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Curr Genet. 1988 Nov;14(5):501-9.

Location, identity, amount and serial entry of chloroplast DNA sequences in crucifer mitochondrial DNAs.

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  • 1Department of Biology, University of Michigan, Ann Arbor 48109.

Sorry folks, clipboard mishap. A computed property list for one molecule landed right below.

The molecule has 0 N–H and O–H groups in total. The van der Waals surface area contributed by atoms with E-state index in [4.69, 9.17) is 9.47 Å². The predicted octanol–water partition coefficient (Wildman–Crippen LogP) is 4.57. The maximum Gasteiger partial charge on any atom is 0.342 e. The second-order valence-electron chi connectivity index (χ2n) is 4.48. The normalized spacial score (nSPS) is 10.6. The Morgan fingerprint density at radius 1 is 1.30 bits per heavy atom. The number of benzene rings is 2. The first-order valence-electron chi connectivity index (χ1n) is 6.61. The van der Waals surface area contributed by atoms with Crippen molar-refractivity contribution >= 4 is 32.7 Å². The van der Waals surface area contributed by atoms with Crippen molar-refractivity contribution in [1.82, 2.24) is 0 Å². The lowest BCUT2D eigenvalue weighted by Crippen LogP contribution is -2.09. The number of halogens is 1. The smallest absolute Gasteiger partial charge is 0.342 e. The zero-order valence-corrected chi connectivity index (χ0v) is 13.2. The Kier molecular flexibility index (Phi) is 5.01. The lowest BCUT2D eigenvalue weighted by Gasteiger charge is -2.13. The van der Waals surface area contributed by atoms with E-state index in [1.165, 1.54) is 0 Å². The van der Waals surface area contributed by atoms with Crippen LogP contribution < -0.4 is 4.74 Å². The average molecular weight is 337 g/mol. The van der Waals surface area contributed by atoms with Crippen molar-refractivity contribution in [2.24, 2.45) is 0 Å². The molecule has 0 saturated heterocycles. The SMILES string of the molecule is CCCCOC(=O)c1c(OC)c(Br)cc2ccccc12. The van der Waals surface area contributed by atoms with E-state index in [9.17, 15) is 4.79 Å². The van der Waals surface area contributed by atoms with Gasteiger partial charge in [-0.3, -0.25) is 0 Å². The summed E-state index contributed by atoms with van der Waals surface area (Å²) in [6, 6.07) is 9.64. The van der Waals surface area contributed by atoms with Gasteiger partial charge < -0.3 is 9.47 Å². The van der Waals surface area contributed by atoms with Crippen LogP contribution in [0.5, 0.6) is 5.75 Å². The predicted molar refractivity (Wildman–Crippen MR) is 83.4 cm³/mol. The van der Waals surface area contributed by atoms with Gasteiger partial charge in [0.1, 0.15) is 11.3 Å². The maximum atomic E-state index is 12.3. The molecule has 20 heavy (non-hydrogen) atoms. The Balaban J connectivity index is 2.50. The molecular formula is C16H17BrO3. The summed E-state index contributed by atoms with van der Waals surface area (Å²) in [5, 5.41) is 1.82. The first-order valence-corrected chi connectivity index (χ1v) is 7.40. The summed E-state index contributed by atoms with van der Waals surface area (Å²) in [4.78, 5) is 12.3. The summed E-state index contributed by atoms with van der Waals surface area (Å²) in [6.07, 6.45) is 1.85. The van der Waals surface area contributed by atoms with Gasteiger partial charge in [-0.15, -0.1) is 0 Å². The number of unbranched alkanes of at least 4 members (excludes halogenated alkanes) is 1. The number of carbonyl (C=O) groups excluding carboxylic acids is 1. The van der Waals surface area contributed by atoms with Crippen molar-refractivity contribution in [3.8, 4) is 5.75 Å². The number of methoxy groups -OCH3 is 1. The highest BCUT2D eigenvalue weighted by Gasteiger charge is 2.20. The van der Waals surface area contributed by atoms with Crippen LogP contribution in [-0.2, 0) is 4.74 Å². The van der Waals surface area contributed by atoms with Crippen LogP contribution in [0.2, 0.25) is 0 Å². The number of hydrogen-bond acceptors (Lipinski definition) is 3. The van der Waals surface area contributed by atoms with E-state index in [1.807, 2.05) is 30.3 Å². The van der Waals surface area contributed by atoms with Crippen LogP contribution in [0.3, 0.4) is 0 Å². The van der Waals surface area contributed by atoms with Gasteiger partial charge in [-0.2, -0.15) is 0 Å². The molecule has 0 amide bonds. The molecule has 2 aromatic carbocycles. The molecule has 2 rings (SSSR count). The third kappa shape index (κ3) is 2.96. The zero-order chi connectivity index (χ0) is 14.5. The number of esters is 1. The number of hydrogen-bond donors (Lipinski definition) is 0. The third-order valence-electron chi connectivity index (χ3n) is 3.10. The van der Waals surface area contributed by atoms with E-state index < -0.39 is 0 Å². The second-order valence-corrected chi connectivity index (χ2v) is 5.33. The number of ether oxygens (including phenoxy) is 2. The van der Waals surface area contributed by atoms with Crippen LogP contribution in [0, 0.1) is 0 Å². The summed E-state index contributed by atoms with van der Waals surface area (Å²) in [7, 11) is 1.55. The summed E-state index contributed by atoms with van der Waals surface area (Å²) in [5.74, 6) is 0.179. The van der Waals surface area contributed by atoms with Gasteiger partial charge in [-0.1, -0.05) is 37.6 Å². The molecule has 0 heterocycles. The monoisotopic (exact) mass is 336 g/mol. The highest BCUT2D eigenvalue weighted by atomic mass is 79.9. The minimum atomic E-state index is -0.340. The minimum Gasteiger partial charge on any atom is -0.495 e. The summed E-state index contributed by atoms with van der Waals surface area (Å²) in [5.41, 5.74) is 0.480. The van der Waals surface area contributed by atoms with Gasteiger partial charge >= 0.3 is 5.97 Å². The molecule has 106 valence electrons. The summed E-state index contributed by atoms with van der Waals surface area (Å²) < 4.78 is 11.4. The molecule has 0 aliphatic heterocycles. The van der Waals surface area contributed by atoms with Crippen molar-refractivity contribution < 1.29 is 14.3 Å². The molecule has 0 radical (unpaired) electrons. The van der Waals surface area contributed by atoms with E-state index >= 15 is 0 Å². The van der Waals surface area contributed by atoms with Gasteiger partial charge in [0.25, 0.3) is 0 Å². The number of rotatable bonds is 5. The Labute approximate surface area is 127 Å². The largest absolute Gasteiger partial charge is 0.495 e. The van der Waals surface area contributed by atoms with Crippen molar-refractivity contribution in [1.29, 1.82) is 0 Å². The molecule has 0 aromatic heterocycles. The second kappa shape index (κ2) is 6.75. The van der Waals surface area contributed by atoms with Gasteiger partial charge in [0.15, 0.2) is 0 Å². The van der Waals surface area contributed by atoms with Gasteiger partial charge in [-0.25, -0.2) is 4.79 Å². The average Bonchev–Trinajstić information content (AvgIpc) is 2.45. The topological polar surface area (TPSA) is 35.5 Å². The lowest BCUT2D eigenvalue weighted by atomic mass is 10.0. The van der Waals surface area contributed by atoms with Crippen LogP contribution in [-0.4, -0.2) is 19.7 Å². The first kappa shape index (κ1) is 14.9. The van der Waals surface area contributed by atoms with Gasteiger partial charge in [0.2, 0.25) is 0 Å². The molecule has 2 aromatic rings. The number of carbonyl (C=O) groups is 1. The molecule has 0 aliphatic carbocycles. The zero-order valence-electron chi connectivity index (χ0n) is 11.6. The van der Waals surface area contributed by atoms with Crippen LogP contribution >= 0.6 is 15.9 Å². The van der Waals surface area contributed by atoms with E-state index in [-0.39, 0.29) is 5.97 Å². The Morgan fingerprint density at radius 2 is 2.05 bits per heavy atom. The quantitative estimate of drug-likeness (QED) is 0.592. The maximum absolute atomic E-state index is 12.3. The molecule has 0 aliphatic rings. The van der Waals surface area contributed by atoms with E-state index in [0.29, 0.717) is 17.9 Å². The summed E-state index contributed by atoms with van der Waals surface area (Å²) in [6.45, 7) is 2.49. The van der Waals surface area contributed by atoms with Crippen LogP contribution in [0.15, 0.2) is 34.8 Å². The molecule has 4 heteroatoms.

Southern blot hybridization techniques were used to examine the chloroplast DNA (cpDNA) sequences present in the mitochondrial DNAs (mtDNAs) of two Brassica species (B. campestris and B. hirta), two closely related species belonging to the same tribe as Brassica (Raphanus sativa, Crambe abyssinica), and two more distantly related species of crucifers (Arabidopsis thaliana, Capsella bursa-pastoris). The two Brassica species and R. sativa contain roughly equal amounts (12-14 kb) of cpDNA sequences integrated within their 208-242 kb mtDNAs. Furthermore, the 11 identified regions of transferred DNA, which include the 5' end of the chloroplast psaA gene and the central segment of rpoB, have the same mtDNA locations in these three species. Crambe abyssinica mtDNA has the same complement of cpDNA sequences, plus an additional major region of cpDNA sequence similarity which includes the 16S rRNA gene. Therefore, except for the more recently arrived 16S rRNA gene, all of these cpDNA sequences appear to have entered the mitochondrial genome in the common ancestor of these three genera. The mitochondrial genomes of A. thaliana and Capsella bursa-pastoris contain significantly less cpDNA (5-7 kb) than the four other mtDNAs. However, certain cpDNA sequences, including the central portion of the rbcL gene and the 3' end of the psaA gene, are shared by all six crucifer mtDNAs and appear to have been transferred in a common ancestor of the crucifer family over 30 million years ago. In conclusion, DNA has been transferred sequentially from the chloroplast to the mitochondrion during crucifer evolution and there cpDNA sequences can persist in the mitochondrial genome over long periods of evolutionary time.

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